Several of the UK's largest carmakers are being forced to press ahead with plans to shut their plants in April in spite of a possible delay to Brexit, leaving them with idle factories at a time when they should be producing cars to sell to Europe while Britain still enjoys unfettered access to the market.
BMW, Honda and Jaguar Land Rover all scheduled downtime in their factories during April, following government advice to prepare for a no-deal Brexit scenario.
But a possible delay to the date – voted for by MPs on Thursday evening – leaves the carmakers with empty plants during the crucial months, while leaving them facing the prospect of the same disruption they were hoping to avoid if the UK does leave without a trading agreement later in the year.
“The worst case scenario is a short extension that tears up [the] parachute while throwing us off a new cliff edge,” said a senior executive affected by the delay.
It is the latest disruption to befall UK carmakers, who have been stockpiling additional parts from the EU for months in preparation for a disorderly exit from the EU at the end of March.
Many of them are unable to move the dates because of workforce holidays, and contractors at the sites doing repair and maintenance work while they are closed.
BMW, which owns a Mini plant in Oxford, an engine site at Hams Hall, metalwork facility in Swindon and the Rolls-Royce Motor Cars factory in Goodwoon, has moved a planned summer shutdown of two weeks on to its existing Easter closures, giving close to a month of downtime at its sites.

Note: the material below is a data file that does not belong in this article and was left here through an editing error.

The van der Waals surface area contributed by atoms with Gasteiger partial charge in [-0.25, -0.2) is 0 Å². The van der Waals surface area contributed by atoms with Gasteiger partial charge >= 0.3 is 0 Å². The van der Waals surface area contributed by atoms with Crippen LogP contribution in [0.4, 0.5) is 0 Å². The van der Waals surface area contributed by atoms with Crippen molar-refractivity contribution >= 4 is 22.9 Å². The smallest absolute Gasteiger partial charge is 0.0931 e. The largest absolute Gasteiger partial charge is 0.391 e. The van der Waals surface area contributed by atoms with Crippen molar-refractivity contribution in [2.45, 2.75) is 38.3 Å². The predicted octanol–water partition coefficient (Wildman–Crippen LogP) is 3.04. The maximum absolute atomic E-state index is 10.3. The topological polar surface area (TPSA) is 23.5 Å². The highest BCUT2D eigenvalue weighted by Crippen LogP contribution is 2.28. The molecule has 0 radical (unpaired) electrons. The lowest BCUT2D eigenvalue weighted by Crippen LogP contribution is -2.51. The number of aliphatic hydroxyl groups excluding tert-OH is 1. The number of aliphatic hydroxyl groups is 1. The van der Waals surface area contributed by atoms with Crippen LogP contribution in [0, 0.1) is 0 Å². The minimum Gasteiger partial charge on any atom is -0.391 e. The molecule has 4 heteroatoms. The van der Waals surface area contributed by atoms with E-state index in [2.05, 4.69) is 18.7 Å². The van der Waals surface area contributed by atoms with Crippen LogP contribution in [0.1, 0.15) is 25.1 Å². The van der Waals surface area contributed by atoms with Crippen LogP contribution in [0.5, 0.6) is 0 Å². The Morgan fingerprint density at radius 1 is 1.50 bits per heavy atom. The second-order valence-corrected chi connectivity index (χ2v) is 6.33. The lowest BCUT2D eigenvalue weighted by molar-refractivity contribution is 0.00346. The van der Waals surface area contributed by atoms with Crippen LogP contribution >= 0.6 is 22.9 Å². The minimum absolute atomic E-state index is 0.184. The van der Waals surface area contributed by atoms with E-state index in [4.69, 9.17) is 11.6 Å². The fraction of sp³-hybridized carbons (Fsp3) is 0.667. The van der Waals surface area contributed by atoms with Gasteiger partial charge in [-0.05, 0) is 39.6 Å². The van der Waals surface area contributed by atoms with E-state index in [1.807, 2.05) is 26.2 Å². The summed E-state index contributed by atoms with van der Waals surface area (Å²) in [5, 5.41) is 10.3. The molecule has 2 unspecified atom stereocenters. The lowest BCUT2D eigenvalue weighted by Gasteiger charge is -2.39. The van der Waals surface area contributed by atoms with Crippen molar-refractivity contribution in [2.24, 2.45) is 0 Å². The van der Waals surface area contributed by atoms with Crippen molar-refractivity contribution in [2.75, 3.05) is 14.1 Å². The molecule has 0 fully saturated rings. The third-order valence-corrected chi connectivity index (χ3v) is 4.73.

Rolls-Royce Motor Cars chief executive Torsten Müller-Otvös said it would be “impossible” to move the date of the BMW-owned brand’s shutdown at its Goodwood facility.
“We have pulled forward refurbishment work for our paint shop, maintenance work, everything,” he said at the Geneva Motor Show last week.
“Everything that normally happens in August is pulled forward to April, and I can’t cancel that overnight, it’s impossible.”
He said a “short delay” to Britain’s departure would be a “worse result” for the company than leaving on March 29 as planned.
A spokesman for BMW on Friday said it is continuing to “prepare for the worst-case scenario, which is what a no-deal Brexit would represent”.
He added: “In order to prepare for a postponement of Brexit, the BMW Group is currently examining various scenarios.”
A spokesman for JLR said there were “no plans” to move a planned two-week shuttering of its four UK sites, which include three assembly plants and an engine factory.
A spokesman for Honda, which planned a six-day shutdown, said: “The planned non-production days in April are part of a broad set of contingency measures and are linked to planned production schedules, which cannot be easily changed.
“Any extension of Article 50 must be purposeful and long enough to give business stability.”
Bentley, which is owned by Volkswagen, previously said it may shut for a week, which it would do by reducing shift numbers rather than by moving its summer downtime. Chief executive Adrian Hallmark said on Friday that it no longer planned a shutdown, but may reduce production rates by around a fifth for a month following Britain’s departure. – Copyright The Financial Times Limited 2019